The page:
Peter Davey’s Jaguar Mark 2 was featured in the September 2012 edition of Practical Classics magazine.
Q Nice Jaguar, Peter. How much do you know about it?
I’ve got all of the history from new. It was built in June 1961 and dispatched to Henlys London in July but not registered until March the following year. The first owner kept it until 1984 but the next didn’t register it until 1994 – when it was sold. By then the bodywork had mainly been restored but the doors and boot lid were in poor condition. In 1995 a new owner completed the rest of the work, and by 1996 it had been sold on. I saw it featured in a magazine in 1997, and bought it the same year.
Q How much have you done to it?
It’s had a complete mechanical overhaul by Evans Halshaw of Stoke on Trent – the Jaguar dealership where I purchase my modern Jags. It had the cylinder head removed and hardened valve seats fitted to enable the engine to run on unleaded fuel. All the core plugs were replaced, along with the clutch slave cylinder. It’s not the original engine as frost cracked the block in the winter of 1962 and it was replaced under warranty.
Q So apart from that, this Mk2 is pretty original then?
It has had a few modifications since I’ve owned it, the most significant being the replacement of the original ‘crash’ Moss gearbox. I’ve had a synchromesh ‘box from a late 1960s Jaguar fitted so it’s still all Jaguar parts. Likewise I’ve made it more modern by having the power steering from an XJS added, which helps no end with parking. It also has a central locking system and inertia seat belts for added safety and convenience.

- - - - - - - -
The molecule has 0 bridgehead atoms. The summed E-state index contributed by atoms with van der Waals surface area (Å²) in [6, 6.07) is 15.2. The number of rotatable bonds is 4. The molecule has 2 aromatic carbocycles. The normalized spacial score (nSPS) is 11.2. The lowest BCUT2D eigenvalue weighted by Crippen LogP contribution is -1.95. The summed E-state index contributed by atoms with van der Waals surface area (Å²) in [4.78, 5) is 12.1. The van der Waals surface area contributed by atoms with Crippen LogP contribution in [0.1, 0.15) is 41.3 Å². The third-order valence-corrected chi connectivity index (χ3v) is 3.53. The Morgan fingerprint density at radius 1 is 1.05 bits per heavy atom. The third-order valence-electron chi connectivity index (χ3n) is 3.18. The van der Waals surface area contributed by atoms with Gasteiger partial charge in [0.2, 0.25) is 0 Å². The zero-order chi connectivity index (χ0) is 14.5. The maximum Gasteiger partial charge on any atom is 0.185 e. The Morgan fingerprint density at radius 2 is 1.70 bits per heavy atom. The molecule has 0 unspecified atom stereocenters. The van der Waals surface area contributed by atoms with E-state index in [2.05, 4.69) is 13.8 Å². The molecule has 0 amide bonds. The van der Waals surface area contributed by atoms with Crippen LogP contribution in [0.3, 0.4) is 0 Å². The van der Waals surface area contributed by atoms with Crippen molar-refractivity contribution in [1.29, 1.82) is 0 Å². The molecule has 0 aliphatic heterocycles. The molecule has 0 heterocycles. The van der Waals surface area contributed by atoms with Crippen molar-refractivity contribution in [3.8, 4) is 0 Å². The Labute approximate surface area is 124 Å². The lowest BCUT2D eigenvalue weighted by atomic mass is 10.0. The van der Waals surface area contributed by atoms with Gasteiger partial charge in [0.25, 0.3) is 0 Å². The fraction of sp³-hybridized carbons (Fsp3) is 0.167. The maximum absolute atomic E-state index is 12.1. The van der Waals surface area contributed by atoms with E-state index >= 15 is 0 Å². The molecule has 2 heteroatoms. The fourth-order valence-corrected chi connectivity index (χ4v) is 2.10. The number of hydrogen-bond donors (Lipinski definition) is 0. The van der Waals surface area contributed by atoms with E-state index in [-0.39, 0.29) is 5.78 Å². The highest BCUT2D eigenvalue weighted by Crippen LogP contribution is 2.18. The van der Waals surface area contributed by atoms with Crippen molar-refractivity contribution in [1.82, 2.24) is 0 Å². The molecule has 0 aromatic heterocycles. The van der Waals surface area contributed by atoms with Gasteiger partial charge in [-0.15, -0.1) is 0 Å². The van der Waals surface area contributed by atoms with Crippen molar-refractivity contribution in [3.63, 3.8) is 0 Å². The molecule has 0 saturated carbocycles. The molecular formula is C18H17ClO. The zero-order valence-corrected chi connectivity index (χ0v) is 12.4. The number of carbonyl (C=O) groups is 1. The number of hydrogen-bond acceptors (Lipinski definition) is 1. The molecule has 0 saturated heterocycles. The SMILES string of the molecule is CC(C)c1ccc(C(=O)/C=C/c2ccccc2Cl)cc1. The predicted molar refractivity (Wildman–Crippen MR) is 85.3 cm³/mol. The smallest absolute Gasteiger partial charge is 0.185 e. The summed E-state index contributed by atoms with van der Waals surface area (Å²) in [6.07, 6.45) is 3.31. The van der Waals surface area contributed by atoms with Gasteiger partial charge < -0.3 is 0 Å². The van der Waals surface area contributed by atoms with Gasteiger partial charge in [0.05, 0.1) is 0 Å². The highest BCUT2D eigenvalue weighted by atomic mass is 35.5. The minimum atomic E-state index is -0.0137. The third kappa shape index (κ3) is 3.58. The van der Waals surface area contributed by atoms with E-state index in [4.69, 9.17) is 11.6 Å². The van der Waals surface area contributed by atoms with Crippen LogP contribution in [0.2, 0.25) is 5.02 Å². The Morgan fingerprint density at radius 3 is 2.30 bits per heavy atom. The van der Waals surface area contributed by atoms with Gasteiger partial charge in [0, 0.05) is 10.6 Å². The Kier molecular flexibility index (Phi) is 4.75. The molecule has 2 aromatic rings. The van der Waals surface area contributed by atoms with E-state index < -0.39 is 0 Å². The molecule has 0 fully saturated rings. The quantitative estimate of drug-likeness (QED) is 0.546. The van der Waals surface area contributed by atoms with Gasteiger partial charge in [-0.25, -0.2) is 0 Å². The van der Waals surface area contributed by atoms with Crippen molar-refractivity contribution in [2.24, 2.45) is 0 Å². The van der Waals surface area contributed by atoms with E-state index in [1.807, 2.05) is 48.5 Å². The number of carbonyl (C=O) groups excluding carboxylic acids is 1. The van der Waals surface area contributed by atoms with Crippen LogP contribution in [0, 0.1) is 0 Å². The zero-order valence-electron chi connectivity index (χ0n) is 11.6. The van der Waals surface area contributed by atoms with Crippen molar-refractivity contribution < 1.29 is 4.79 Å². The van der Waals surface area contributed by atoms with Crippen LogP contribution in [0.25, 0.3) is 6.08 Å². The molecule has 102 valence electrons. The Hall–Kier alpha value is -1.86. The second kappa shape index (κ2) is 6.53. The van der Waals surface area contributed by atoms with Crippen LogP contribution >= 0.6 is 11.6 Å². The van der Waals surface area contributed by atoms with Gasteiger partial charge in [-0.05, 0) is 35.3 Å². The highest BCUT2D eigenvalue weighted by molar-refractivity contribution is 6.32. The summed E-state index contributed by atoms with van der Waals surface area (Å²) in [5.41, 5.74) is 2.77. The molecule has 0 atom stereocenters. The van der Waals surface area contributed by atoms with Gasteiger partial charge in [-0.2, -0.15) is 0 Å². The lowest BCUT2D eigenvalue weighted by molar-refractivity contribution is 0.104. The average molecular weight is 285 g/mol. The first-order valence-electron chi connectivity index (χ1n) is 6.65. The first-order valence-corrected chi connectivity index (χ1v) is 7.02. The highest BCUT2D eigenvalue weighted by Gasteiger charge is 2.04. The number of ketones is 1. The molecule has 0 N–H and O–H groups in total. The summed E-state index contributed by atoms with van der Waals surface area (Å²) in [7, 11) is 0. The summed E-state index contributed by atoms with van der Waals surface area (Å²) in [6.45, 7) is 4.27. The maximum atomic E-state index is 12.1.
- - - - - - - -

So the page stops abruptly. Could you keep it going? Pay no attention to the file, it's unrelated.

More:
Q Was all the effort worth it?
Yes. Since completing the last modification it has run without fault. The car has been fully serviced and greased on an annual basis whether or not it has covered many miles. It is MOT’d in April of each year by Mercury Executive Cars of Brentwood, Essex, who do a good job, and the bodywork has also been kept in pristine condition. All necessary work in that respect has been carried out to the highest standards by M&R Body Works of Hutton, near Brentwood.
Q Do you get out and enjoy it much these days?
I use it on a regular basis but only in dry weather. As Practical Classics knows, these cars really can rust and, in the 14 years that I’ve owned the car, I’ve never been caught in heavy rain. My garage is at a constant temperature of 20 degrees centigrade and the car has a special ‘breathing’ Jaguar cover. I even place a dust cover at the bottom of the door to stop cold air coming in, and the car cover is always placed over the exhaust to avoid condensation creeping up the exhaust into the manifold.
Q Your car seems to lead a cosseted life, Peter
It’s the car I’ve always wanted, so I make no apologies for trying to keep it in good order. I’m a member of the Essex Thameside Jaguar Enthusiasts’ Club. Most members know that if there is any threat of rain my car remains in the garage! I get emails from the club chairman with the most up-to-date weather forecasts. Because of my desire to keep the car out of the rain and muddy fields I only attend local events so I can get home quickly should the heavens open. It’s not everyone’s way of doing things but club members respect me due to the car’s exceptional condition.